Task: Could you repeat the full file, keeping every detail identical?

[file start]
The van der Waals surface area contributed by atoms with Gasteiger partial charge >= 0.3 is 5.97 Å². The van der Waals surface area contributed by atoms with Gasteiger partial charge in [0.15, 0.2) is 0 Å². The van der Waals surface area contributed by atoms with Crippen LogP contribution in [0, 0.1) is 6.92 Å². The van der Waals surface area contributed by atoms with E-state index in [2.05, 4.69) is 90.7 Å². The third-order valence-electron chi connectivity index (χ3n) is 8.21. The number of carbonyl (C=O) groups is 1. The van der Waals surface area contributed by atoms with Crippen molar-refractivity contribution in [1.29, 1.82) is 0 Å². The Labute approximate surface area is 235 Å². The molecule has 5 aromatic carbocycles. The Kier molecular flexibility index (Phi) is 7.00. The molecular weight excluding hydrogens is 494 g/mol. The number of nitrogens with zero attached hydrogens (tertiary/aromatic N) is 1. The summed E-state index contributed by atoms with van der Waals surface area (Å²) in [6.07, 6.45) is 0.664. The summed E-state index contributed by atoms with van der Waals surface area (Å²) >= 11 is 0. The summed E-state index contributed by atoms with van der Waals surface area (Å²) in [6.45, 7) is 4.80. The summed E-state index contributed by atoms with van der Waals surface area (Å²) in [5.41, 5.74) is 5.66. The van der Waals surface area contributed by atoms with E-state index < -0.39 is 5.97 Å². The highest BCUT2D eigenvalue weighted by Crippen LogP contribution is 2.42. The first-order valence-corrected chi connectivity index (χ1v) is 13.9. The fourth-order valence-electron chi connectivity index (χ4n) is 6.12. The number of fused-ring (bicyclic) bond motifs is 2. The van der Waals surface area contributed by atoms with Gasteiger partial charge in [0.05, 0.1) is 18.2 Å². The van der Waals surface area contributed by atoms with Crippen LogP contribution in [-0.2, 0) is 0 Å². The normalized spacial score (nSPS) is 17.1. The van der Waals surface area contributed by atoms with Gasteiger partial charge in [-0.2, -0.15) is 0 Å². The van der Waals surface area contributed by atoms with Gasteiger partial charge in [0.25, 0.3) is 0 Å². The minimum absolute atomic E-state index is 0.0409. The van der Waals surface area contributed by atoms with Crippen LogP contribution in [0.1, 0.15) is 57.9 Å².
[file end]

The van der Waals surface area contributed by atoms with Gasteiger partial charge >= 0.3 is 5.97 Å². The van der Waals surface area contributed by atoms with Gasteiger partial charge in [0.15, 0.2) is 0 Å². The van der Waals surface area contributed by atoms with Crippen LogP contribution in [0, 0.1) is 6.92 Å². The van der Waals surface area contributed by atoms with E-state index in [2.05, 4.69) is 90.7 Å². The third-order valence-electron chi connectivity index (χ3n) is 8.21. The number of carbonyl (C=O) groups is 1. The van der Waals surface area contributed by atoms with Crippen molar-refractivity contribution in [1.29, 1.82) is 0 Å². The Labute approximate surface area is 235 Å². The molecule has 5 aromatic carbocycles. The Kier molecular flexibility index (Phi) is 7.00. The molecular weight excluding hydrogens is 494 g/mol. The number of nitrogens with zero attached hydrogens (tertiary/aromatic N) is 1. The summed E-state index contributed by atoms with van der Waals surface area (Å²) in [6.07, 6.45) is 0.664. The summed E-state index contributed by atoms with van der Waals surface area (Å²) >= 11 is 0. The summed E-state index contributed by atoms with van der Waals surface area (Å²) in [6.45, 7) is 4.80. The summed E-state index contributed by atoms with van der Waals surface area (Å²) in [5.41, 5.74) is 5.66. The van der Waals surface area contributed by atoms with E-state index < -0.39 is 5.97 Å². The highest BCUT2D eigenvalue weighted by Crippen LogP contribution is 2.42. The first-order valence-corrected chi connectivity index (χ1v) is 13.9. The fourth-order valence-electron chi connectivity index (χ4n) is 6.12. The number of fused-ring (bicyclic) bond motifs is 2. The van der Waals surface area contributed by atoms with Gasteiger partial charge in [0.05, 0.1) is 18.2 Å². The van der Waals surface area contributed by atoms with Crippen LogP contribution in [-0.2, 0) is 0 Å². The normalized spacial score (nSPS) is 17.1. The van der Waals surface area contributed by atoms with Gasteiger partial charge in [-0.2, -0.15) is 0 Å². The van der Waals surface area contributed by atoms with Gasteiger partial charge in [0.25, 0.3) is 0 Å². The minimum absolute atomic E-state index is 0.0409. The van der Waals surface area contributed by atoms with Crippen LogP contribution in [0.1, 0.15) is 57.9 Å².